Title: Batman: The Dark Knight Returns
Creators: Frank Miller, Klaus Janson, Lynn Varley
Series: Batman: The Dark Knight Returns #1-4
Length: 224 pages
Publisher: DC Comics
Release Date: January 28, 1986
Source: Personal collection
Recommended for fans of: classic comic book characters
This masterpiece of modern comics storytelling brings to vivid life a dark world and an even darker man. Together with inker Klaus Janson and colorist Lynn Varley, writer/artist Frank Miller completely reinvents the legend of Batman in his saga of a near-future Gotham City gone to rot, ten years after the Dark Knight’s retirement.
Crime runs rampant in the streets, and the man who was Batman is still tortured by the memories of his parents’ murders. As civil society crumbles around him, Bruce Wayne’s long-suppressed vigilante side finally breaks free of its self-imposed shackles.
The Dark Knight returns in a blaze of fury, taking on a whole new generation of criminals and matching their level of violence. He is soon joined by this generation’s Robin—a girl named Carrie Kelley, who proves to be just as invaluable as her predecessors.
But can Batman and Robin deal with the threat posed by their deadliest enemies, after years of incarceration have made them into perfect psychopaths? And more important, can anyone survive the coming fallout of an undeclared war between the superpowers—or a clash of what were once the world’s greatest superheroes?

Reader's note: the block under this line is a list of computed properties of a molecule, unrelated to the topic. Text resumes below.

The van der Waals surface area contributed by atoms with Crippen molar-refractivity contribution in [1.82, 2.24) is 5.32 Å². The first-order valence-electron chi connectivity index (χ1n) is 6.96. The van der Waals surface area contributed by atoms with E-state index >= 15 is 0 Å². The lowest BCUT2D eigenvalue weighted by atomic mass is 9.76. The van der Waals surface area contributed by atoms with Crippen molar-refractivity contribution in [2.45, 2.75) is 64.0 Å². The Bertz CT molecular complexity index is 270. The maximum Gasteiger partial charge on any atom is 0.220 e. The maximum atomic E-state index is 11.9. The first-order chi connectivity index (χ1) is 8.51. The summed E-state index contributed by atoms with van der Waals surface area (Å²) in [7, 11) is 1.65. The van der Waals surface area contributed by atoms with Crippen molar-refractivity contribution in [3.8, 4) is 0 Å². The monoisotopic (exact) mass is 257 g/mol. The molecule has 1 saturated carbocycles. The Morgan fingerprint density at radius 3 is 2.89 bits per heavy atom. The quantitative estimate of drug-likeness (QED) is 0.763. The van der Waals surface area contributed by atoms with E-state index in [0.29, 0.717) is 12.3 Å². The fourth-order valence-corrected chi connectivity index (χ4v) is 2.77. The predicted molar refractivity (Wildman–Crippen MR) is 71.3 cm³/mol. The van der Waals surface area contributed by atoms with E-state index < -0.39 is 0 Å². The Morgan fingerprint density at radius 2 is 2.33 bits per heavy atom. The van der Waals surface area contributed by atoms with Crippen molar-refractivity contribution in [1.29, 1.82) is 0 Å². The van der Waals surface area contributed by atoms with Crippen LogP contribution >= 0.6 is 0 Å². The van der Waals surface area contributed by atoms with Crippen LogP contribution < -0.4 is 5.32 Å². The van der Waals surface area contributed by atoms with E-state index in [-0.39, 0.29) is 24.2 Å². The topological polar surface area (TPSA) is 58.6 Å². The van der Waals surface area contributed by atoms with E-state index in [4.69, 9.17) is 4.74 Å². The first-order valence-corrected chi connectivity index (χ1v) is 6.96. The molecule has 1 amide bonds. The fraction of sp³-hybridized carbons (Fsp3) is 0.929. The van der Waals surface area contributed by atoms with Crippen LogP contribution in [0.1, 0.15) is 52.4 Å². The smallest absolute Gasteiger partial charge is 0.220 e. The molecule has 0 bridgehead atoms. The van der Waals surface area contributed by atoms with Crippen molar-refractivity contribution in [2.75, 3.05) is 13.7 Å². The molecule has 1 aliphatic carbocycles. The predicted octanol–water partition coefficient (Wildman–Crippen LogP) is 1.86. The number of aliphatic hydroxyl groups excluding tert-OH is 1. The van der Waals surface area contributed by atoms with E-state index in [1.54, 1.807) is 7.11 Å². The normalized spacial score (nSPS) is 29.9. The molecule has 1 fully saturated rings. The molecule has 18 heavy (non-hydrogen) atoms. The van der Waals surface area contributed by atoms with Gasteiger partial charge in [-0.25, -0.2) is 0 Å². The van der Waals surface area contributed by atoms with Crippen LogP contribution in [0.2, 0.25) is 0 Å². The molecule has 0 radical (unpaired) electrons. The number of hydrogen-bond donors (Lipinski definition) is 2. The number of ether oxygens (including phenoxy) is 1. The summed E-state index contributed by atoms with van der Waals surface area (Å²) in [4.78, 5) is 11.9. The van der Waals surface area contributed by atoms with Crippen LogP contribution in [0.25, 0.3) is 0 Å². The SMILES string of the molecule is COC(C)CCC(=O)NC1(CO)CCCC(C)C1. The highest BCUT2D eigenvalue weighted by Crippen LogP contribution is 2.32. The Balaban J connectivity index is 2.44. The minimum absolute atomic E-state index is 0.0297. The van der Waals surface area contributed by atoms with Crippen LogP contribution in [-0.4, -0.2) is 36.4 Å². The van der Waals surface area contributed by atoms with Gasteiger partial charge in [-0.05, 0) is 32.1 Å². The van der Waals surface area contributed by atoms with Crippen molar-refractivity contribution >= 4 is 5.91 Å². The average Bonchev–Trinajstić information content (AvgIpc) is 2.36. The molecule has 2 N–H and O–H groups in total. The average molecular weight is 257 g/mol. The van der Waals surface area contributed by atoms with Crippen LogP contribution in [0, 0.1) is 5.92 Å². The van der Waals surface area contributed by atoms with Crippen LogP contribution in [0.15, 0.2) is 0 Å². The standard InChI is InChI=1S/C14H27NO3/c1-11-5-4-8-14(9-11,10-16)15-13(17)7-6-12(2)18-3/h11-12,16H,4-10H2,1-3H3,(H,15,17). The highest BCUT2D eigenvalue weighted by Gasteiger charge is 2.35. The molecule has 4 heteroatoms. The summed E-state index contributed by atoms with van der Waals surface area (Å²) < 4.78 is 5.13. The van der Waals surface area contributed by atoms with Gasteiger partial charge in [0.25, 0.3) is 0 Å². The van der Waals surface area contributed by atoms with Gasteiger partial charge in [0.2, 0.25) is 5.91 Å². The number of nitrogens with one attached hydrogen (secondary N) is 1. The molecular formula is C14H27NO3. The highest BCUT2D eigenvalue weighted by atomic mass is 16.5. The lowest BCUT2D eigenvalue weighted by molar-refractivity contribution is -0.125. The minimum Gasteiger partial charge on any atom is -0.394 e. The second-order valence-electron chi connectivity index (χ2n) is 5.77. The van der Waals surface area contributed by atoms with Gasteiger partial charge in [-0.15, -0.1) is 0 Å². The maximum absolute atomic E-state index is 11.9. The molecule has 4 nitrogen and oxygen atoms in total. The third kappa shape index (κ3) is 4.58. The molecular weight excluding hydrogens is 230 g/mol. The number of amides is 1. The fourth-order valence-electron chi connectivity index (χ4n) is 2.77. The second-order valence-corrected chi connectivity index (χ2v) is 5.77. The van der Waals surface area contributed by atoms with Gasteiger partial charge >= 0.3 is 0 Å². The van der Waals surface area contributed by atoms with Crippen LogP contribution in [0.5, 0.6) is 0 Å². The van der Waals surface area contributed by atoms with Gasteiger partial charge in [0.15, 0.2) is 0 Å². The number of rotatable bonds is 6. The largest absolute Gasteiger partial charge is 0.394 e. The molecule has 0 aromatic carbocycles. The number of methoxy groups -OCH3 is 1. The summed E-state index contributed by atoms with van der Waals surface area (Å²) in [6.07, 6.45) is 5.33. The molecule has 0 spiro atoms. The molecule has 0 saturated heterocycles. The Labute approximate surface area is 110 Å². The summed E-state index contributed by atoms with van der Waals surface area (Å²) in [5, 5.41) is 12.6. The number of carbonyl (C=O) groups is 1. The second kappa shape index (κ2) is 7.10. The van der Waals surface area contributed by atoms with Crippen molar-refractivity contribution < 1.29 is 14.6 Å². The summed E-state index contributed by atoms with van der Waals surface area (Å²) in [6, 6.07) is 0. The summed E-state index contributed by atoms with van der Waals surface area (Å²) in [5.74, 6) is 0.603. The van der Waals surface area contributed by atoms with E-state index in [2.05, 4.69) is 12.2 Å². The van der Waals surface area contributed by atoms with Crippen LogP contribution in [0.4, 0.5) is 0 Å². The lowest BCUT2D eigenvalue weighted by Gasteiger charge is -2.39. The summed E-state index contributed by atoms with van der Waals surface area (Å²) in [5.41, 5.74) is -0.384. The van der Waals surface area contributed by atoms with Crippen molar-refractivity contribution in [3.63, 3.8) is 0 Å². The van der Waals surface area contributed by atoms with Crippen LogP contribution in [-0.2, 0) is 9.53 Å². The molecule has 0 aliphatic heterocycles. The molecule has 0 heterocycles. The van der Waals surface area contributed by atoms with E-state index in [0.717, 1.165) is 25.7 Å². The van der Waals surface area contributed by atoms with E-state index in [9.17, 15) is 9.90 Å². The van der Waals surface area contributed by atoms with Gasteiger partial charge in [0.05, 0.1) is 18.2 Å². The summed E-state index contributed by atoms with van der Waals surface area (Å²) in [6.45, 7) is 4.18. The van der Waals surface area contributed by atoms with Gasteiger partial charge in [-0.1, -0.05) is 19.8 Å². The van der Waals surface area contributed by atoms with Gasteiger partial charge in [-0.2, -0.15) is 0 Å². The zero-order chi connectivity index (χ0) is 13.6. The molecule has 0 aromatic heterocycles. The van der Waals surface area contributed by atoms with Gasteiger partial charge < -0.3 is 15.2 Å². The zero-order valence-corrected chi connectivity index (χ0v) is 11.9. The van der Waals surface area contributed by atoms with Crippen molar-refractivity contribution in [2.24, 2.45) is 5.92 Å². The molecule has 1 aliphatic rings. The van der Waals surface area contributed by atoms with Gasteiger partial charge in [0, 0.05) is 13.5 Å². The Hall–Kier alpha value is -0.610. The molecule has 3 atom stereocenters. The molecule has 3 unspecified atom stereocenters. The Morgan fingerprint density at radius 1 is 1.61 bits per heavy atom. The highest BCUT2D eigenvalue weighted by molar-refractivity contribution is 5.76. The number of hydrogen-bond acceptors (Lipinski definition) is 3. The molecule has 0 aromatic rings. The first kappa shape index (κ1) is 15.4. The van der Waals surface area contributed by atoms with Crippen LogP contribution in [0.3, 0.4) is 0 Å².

Over fifteen years after its debut, Batman: The Dark Knight Returns remains an undisputed classic and one of the most influential stories ever told in the comics medium.
Collecting Batman: The Dark Knight Returns #1-4
While I am a huge fan of Batman the character, this is the first Batman comic I’ve read. I think it is especially important to consider context when reading this. This was the first appearance of the dark and gritty Batman we know today, representing a complete 180 from the campy and silly Batman of generations before. The Dark Knight Return also represents a shift in superhero comics being published for adult audiences.
When this story begins, it has been a decade since Bruce Wayne donned the cowl, but he can no longer ignore the growing crime gangs in Gotham or resist the call of his dark and violent nature. While this older and grizzled Bruce Wayne suffers an existential crisis, the world must decide if there is still a place for Batman.
The comic is very political. Gotham transitions to a new police commissioner, who has no tolerance for violence or vigilantes. Many pages feature “talking heads” giving news reports, to varying degrees of effectiveness. The new Robin is a girl, and she’s awesome. Some of the gangs and villains featured were bizarre, but this also brings back classic villains like the Joker. We also see what Superman has become in this new era.
I wasn’t crazy about the artwork, but the story was very well done. I can’t say that I was absolutely blown away, but I’m glad I finally read this seminal graphic novel. This earns a solid 4 stars from me!